Even though its popularity is damaged, the army will always play its part in Pakistani politics, as it has done frequently since the 1950s. Often, it is to maintain Pakistan’s stability and status as a relatively secular democracy. The challenge is to ensure that the other representative democratic institutions are powerful enough to compete with it.

Alex Bigham is the Head of Communications and Projects at the Foreign Policy Centre, a London based progressive think tank.
Biteback and James Wharton
Show Hide image

“It was the most traumatic chapter of my life”: ex-soldier James Wharton on his chemsex addiction

One of the British Army’s first openly gay soldiers reveals how he became trapped in a weekend world of drug and sex parties.

“Five days disappeared.” James Wharton, a 30-year-old former soldier, recalls returning to his flat in south London at 11pm on a Sunday night in early March. He hadn’t eaten or slept since Wednesday. In the five intervening days, he had visited numerous different apartments, checked in and out of a hotel room, partied with dozens of people, had sex, and smoked crystal meth “religiously”.

One man he met during this five-day blur had been doing the same for double the time. “He won’t have been exaggerating,” Wharton tells me now. “He looked like he’d been up for ten days.”

On Monday, Wharton went straight to his GP. He had suffered a “massive relapse” while recovering from his addiction to chemsex: group sex parties enhanced by drugs.

“Crystal meth lets you really dig in, to use an Army term”

I meet Wharton on a very different Monday morning six months after that lost long weekend. Sipping a flat white in a sleek café workspace in Holborn, he’s a stroll away from his office in the city, where he works as a PR. He left the Army in 2013 after ten years, having left school and home at 16.


Wharton left school at 16 to join the Army. Photo: Biteback

With his stubble, white t-shirt and tortoise shell glasses, he now looks like any other young media professional. But he’s surfacing from two years in the chemsex world, where he disappeared to every weekend – sometimes for 72 hours straight.

Back then, this time on a Monday would have been “like a double-decker bus smashing through” his life – and that’s if he made it into work at all. Sometimes he’d still be partying into the early hours of a Tuesday morning. The drugs allow your body to go without sleep. “Crystal meth lets you really dig in, to use an Army expression,” Wharton says, wryly.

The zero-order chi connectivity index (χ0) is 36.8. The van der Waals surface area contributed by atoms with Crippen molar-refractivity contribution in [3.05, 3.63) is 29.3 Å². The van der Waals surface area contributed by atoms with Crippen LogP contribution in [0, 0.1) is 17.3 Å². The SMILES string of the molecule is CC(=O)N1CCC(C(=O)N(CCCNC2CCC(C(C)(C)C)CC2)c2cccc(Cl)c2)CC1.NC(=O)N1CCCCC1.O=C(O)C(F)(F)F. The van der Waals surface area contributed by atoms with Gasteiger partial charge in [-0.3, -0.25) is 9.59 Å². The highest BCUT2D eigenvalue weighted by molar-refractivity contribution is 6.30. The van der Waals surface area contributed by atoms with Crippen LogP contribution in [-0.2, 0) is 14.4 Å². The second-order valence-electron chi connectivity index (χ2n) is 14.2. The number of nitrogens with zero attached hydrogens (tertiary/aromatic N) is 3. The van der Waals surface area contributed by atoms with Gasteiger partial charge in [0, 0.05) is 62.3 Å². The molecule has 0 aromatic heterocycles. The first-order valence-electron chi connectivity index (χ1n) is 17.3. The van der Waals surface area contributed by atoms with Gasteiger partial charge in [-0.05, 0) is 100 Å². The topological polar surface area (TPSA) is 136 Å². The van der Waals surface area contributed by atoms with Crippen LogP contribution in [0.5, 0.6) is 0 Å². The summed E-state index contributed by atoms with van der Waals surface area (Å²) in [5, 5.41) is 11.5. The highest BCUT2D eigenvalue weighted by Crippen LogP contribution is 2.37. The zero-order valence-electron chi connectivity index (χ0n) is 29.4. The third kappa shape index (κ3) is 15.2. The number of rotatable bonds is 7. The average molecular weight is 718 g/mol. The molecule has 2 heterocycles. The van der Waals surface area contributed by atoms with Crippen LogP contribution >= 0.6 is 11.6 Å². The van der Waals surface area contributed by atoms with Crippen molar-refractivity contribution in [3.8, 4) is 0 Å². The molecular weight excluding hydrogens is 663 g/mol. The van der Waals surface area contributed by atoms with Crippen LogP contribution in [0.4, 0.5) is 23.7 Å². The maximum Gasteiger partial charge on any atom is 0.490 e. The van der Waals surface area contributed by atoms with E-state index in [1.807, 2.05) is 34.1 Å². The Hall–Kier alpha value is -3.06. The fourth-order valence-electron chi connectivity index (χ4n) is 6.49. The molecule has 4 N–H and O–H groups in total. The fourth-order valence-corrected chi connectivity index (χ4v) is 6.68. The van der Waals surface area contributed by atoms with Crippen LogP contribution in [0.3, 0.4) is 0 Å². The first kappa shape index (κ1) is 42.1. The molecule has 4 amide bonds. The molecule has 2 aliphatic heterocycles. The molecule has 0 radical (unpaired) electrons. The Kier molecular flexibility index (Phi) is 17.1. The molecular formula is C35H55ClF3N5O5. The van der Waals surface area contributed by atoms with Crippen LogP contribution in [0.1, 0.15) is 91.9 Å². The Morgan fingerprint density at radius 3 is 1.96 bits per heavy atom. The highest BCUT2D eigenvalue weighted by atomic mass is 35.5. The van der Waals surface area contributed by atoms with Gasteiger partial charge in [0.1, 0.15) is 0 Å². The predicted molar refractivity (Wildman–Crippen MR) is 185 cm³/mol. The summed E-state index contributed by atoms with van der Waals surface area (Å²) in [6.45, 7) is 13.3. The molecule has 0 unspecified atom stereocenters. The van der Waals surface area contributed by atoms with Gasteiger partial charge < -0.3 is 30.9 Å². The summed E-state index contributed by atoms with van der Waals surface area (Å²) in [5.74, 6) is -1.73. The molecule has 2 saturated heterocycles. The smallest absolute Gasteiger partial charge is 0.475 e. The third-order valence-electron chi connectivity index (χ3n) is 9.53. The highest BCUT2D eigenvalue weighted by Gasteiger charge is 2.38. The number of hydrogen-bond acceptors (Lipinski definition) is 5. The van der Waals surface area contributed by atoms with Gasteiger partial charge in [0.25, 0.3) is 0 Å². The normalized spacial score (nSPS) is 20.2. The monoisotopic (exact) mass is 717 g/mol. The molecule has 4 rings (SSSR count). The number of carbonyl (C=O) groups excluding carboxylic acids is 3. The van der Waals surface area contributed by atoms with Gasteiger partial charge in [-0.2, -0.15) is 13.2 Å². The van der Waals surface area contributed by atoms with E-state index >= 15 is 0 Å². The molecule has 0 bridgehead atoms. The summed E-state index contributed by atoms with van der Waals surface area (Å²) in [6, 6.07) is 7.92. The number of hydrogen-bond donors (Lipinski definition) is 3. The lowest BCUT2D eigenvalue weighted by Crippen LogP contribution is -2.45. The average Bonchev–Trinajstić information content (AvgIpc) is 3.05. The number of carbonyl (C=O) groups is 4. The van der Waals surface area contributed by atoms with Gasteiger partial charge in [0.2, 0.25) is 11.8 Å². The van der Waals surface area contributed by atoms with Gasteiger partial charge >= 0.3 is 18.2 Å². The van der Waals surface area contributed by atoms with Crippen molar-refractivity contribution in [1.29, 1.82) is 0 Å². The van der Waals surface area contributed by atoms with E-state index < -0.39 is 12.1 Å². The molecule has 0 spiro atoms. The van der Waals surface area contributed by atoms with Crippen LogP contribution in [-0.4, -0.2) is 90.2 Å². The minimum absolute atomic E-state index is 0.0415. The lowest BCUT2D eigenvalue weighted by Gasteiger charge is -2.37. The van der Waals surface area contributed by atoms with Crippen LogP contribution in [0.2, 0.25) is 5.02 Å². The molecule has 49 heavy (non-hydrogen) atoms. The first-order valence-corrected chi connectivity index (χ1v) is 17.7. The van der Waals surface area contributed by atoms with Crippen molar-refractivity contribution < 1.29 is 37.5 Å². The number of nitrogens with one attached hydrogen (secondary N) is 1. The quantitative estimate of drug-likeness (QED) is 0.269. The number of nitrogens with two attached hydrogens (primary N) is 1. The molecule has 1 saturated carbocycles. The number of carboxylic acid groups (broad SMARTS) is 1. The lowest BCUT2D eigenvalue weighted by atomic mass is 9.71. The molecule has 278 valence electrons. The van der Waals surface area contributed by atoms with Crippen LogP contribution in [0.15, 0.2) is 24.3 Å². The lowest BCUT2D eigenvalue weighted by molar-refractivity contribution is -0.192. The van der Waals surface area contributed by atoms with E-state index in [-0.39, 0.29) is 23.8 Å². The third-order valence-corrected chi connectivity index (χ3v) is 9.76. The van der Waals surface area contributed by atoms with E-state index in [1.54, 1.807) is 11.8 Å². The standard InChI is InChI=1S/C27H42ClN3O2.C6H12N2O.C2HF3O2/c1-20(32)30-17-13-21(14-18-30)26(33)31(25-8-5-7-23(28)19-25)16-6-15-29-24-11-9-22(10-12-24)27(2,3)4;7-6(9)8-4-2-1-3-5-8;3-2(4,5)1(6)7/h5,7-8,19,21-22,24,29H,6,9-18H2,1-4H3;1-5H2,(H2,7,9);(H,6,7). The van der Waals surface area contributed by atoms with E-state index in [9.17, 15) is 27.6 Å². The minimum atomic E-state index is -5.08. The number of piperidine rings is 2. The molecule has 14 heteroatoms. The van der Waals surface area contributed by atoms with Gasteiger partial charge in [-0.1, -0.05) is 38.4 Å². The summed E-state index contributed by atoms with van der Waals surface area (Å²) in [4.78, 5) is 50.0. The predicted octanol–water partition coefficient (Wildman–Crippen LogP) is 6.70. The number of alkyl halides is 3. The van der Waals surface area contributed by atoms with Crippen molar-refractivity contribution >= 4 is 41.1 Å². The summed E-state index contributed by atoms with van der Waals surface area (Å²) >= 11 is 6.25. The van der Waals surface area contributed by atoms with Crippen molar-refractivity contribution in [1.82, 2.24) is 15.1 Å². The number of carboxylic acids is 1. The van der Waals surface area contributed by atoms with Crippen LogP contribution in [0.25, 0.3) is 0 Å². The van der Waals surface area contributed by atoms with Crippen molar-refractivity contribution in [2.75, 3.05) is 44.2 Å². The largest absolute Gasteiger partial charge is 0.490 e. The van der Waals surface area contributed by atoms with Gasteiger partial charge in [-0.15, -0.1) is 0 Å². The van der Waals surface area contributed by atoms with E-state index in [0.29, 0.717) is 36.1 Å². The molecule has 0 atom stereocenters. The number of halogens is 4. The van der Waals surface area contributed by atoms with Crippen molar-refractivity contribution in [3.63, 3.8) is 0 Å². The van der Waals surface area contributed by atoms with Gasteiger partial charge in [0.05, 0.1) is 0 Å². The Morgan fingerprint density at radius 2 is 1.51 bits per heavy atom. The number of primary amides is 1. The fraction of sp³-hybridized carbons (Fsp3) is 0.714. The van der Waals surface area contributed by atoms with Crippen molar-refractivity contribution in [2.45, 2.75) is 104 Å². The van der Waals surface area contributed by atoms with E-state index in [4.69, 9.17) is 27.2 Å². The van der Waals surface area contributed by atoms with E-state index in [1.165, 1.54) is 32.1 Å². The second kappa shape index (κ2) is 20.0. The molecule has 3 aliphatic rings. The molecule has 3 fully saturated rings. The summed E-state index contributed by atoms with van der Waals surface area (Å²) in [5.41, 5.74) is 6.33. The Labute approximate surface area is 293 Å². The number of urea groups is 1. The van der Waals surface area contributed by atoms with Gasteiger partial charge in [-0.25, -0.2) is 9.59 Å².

Wharton now works as a PR in London. Photo: James Wharton

Mainly experienced by gay and bisexual men, chemsex commonly involves snorting the stimulant mephodrone, taking “shots” (the euphoric drug GBL mixed with a soft drink), and smoking the amphetamine crystal meth.

These drugs make you “HnH” (high and horny) – a shorthand on dating apps that facilitate the scene. Ironically, they also inhibit erections, so Viagra is added to the mix. No one, sighs Wharton, orgasms. He describes it as a soulless and mechanical process. “Can you imagine having sex with somebody and then catching them texting at the same time?”

“This is the real consequence of Section 28”

Approximately 3,000 men who go to Soho’s 56 Dean Street sexual health clinic each month are using “chems”, though it’s hard to quantify how many people regularly have chemsex in the UK. Chemsex environments can be fun and controlled; they can also be unsafe and highly addictive.

Participants congregate in each other’s flats, chat, chill out, have sex and top up their drugs. GBL can only be taken in tiny doses without being fatal, so revellers set timers on their phones to space out the shots.

GBL is known as “the date rape drug”; it looks like water, and a small amount can wipe your memory. Like some of his peers, Wharton was raped while passed out from the drug. He had been asleep for six or so hours, and woke up to someone having sex with him. “That was the worst point, without a doubt – rock bottom,” he tells me. “[But] it didn’t stop me from returning to those activities again.”